Perished on the Coast

Amongst the natural hazards like earthquakes, landslides, mudslides and sometimes even the tsunami, cyclone is the one that can be timely predicted, observed, traced and warnings issued. Despite this people and live stock on the coasts perish. Millions of lives have been lost on the east coast of India and Bangladesh in the past four decades.

Is there a way out to save the masses from the nature's wrath?

First one has to understand what perils a cyclone brings. Around the world maximum people die of drowning by storm surge. It is just astonishing to note that in the cyclone of 1970 that struck Bangladesh more than 300000 people met a watery grave. Similar things happen in Australia too, but casualties were less because of lesser density of population on the vulnerable areas.  

Under normal circumstances the sea water maintains its level that is the mean sea level between the low tide and the high tide level. Since times immemorial the human beings have been intelligent enough to settle at levels above the high tide. During a cyclone as it hits the land there is a sudden rise above normal water level due to strong winds and/or diminished atmospheric pressure. This creates powerful surges and water level rises beyond the high tide level. Problem of the coastal population is further compounded if the storm surge coincides with a high tide. In that eventuality the height and volume of water increase many fold and sea water can rush landwards and flood areas up to 100 kilometres. In this situation the water level rises so high that the even areas normally considered safe get deluged.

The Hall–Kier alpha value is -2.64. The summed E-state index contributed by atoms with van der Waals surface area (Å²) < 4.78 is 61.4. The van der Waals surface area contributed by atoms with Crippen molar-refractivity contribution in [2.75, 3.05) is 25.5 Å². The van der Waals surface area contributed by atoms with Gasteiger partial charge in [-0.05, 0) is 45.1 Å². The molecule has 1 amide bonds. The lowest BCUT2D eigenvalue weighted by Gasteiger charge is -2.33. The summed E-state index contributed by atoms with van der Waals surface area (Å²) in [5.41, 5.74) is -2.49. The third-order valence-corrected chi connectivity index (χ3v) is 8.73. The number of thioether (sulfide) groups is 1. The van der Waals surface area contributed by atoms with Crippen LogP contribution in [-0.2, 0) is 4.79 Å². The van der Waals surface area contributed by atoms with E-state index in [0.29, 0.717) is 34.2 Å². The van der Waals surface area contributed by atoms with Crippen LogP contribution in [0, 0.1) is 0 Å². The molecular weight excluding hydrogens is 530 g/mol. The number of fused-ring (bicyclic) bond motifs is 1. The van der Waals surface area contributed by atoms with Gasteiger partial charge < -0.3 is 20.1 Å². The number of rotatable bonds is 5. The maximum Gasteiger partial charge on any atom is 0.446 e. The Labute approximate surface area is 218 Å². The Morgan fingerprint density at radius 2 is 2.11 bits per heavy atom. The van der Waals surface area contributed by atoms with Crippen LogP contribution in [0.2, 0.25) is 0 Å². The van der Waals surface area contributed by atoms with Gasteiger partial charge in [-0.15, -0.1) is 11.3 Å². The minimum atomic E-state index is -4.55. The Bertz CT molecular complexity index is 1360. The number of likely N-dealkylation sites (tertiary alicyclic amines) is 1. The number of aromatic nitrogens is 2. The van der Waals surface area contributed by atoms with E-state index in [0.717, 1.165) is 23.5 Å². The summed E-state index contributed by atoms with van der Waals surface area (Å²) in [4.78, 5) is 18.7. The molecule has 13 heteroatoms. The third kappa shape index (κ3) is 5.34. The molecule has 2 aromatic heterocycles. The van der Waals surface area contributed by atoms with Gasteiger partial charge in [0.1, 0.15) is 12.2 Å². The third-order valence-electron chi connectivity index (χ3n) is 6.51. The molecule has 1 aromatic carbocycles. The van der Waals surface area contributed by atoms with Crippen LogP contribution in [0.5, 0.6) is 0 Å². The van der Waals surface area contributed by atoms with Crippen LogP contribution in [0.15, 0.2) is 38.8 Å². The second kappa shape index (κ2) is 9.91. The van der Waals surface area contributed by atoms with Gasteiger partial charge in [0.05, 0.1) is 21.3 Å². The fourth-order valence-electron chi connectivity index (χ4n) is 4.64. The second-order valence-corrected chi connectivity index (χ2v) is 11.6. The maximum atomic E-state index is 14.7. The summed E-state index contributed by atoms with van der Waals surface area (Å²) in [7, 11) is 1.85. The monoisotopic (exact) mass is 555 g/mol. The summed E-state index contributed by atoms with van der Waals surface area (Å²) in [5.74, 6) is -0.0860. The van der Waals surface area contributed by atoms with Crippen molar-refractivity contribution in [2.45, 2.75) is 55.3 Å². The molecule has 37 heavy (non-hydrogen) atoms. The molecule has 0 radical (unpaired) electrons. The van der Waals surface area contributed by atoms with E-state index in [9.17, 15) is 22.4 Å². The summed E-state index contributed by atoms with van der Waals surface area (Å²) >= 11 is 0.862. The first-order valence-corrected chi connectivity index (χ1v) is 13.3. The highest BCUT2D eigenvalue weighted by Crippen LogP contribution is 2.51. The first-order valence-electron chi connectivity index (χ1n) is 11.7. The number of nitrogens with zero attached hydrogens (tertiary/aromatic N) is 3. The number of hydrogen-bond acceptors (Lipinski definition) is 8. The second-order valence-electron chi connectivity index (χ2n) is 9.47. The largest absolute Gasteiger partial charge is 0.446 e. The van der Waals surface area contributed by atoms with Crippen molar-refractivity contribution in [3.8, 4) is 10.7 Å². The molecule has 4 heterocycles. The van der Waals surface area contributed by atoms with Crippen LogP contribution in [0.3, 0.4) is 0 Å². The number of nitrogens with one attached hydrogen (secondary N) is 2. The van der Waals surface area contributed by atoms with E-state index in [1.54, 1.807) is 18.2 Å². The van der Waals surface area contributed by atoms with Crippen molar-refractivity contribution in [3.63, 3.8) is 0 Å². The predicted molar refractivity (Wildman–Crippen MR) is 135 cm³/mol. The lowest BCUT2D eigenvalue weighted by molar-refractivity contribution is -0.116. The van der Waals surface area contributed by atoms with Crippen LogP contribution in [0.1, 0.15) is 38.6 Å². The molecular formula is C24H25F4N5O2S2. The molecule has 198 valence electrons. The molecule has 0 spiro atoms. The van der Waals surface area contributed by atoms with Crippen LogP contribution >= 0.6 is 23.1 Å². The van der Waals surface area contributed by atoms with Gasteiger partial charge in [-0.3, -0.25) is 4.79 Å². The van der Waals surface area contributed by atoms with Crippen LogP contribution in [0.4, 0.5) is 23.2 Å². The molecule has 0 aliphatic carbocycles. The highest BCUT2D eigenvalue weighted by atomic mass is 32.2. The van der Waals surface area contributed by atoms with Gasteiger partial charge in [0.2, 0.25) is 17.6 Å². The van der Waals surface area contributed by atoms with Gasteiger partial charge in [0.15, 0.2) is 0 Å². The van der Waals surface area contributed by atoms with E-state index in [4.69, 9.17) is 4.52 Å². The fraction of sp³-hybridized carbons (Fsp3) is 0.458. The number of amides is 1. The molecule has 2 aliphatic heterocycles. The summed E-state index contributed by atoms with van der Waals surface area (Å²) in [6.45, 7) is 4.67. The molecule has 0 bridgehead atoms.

Storm tides (high tide + storm surge) combined with mighty waves create havoc on the coast, toppling buildings, uprooting trees, washing away the roads and communication and power lines or anything that comes in their wake. The path of the cyclone is always changing. It is very difficult to predict where the cyclone will hit the land. This makes the prediction of how high will be the astronomical high tide when the storm surge will strike well neigh impossible. The time difference between the high tide and the low tide is only a few hours, therefore the Meteorological office issues generalized alarms over large areas. There are times when only small pockets of population are affected by such storm tides. But one can not take chances with lives. Since one does not know where the storm will move, it is always considered safer to forewarn and move maximum population to safer areas.

The factors that influence the height and damaging qualities of a storm surge are:

James M. Shultz of Center for Disaster Epidemiology and Emergency Preparedness (DEEP Center ), Department of Epidemiology and Public Health, University of Miami School of Medicine, Miami, FL carried out research on the causes, effects and mitigation of tropical cyclones. He and his colleagues published their findings in the journal Epidemiological Reviews (2005). They have well elucidated the points. For example these scientists explain that tropical cyclone formation requires six concurrent conditions:

  1. An atmosphere that cools rapidly with vertical height, transforming stored heat energy from warm-ocean waters into thunderstorm activity that fuels the developing tropical system.   
  2. Moist layers at mid-troposphere elevations (5 km) to enhance thunderstorm formation.     
  3. Significant coriolis forces (named after Gaspard-Gustave Coriolis, a French scientist, who described it in 1835) to rotate the cyclone. As a consequence of these forces winds around the center of a cyclone rotate counterclockwise on the northern hemisphere and clockwise on the southern hemisphere.    
  4. The presence of a near surface, organized, rotating system characterized by spin (vorticity) and low-level inflow (convergence).   
  5. Minimal vertical wind shear-strong crosswinds at varying altitudes that can slice apart the towering vortex of cloud mass.